Others believe that decolonizing our souls, our nations, and our institutions will result in an a harmoniously peaceful unity —a unity lacking coercion and exile alike, community with both the benefits of community and individualism. As much as I believe many of these curative efforts might help create a just communal order, maybe substantially, the thought of solving the problem of heterogeneity, rather than somehow managing it, involves too much wishful thinking and untethered idealism. In addition to what I think are structural contradictions, history gives us a dim record of this hope, which goes by names such as the empire of liberty, a classless society, the triumph of the will, the hippie drop-out, or the global knowledge economy.

It is for this reason that I asked, above, what sort of inconvenient truths might return from the repressed if we imagine the principle of unity without observing the forces required both to unify and to banish the un-unifiable.

So if we relinquish the dream that, once understood, everyone will live according to the loving embrace of permacultural principles, and that, having seen the light or the Wheel of Life there will be no persistent outliers, adversaries, or discontents, we have to admit that there are only a few possible ways to deal with heterogeneity. The communitarians of which I count myself are correct if they point out that the Liberal solution works, such as it does, only under conditions of immense surplus and expanding space.

Under these conditions, Liberalism seems to offer immense and permanent promise.

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Absent an infinite universe, and this is our second alternative, the fact that people may want different things here on lifeboat Earth, or may refuse to submit to the program, however decolonized it is, is a problem for community that can be dealt with either through exclusion, repression, or some combination of the two. When the common enemy or threat disappears, and perhaps also the heavy-hand permitted to enforce the temporarily strong social norms, the internal differences quickly reappear.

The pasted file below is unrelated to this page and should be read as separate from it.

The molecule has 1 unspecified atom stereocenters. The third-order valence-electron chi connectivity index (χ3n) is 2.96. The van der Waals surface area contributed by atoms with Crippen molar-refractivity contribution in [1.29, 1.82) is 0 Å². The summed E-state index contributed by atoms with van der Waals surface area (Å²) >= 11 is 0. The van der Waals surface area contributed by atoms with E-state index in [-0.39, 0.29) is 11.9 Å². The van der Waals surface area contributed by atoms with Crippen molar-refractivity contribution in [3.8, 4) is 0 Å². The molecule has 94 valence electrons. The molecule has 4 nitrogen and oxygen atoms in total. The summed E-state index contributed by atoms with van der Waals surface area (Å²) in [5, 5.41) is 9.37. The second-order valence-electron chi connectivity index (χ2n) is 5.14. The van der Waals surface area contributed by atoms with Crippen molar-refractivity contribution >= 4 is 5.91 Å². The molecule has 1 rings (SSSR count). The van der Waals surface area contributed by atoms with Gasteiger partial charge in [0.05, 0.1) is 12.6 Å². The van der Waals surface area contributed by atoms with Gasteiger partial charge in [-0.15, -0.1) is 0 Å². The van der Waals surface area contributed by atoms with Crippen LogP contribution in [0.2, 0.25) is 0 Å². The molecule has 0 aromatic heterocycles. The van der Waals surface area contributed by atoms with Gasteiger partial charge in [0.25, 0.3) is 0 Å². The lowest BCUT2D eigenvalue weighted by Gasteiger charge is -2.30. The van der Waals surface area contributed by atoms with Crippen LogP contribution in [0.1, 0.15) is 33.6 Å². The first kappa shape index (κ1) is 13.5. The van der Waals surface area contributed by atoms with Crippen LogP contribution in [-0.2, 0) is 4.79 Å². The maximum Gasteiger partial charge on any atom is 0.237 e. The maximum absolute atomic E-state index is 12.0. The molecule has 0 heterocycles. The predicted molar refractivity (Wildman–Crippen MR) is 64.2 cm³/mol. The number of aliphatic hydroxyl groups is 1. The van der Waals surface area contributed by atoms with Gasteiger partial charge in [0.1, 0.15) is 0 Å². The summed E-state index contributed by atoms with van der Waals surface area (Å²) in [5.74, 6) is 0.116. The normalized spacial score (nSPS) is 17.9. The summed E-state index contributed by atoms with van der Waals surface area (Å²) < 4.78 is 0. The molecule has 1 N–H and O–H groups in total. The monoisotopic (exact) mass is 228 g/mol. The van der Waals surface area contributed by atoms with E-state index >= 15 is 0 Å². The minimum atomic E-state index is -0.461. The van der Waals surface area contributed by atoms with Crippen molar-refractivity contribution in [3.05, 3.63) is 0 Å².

That these moments participate in a dialectic of identity and difference, at any rate, is suggested, I have tried to show above, in the very terms we use to discuss them. One exclusion or set of differences is replaced with another. One of the fascinating things about Berry is the way he tacitly seems to agree with this rather unyielding notion of communal homogeneity, but in a way that is not, I think, fully grasped in the reception of his work. Though Berry seems to have little use for Marx, the notion of commodification is audible in the lines of this poem, while in the visual score individuation is depicted as self-commodifying pseudo-freedom:.

The races and the sexes now intermingled perfectly in pursuit of the objective. The once-enslaved, the once-oppressed were now free To sell themselves to the highest bidder And to enter the best paying prisons. Okay, perhaps. Or are we seeing a sort of slip of the tongue in which he reveals the presence of a deeper, perhaps necessary, historical connection—the same sort we saw in our all too brief reflections on the history and demographics of Henry County?

Perhaps the dismissive attitude towards certain kinds of equality—or that achieved under non-agrarian conditions—is functionally necessary to his critique of our culture. Let there be no sense that I am accusing Berry of cruel-hearted white supremacy—far from it. Is it causal, symptomatic, coincidental? Why, I would ask, did you want to highlight the specific differentiation that that particular phrase and image suggests? To what extent, I would follow up, does the nurturing husbandry you describe require a hierarchy, and if so, how is this hierarchy to be determined?

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We know how this was determined, know it all too painfully; but how might we deal with it in the future, or even the present? But how might we find a human homecoming for people who have no Henry County to which they might return? Berry has a discriminating intellect, but where does the discrimination end and the intolerance begin?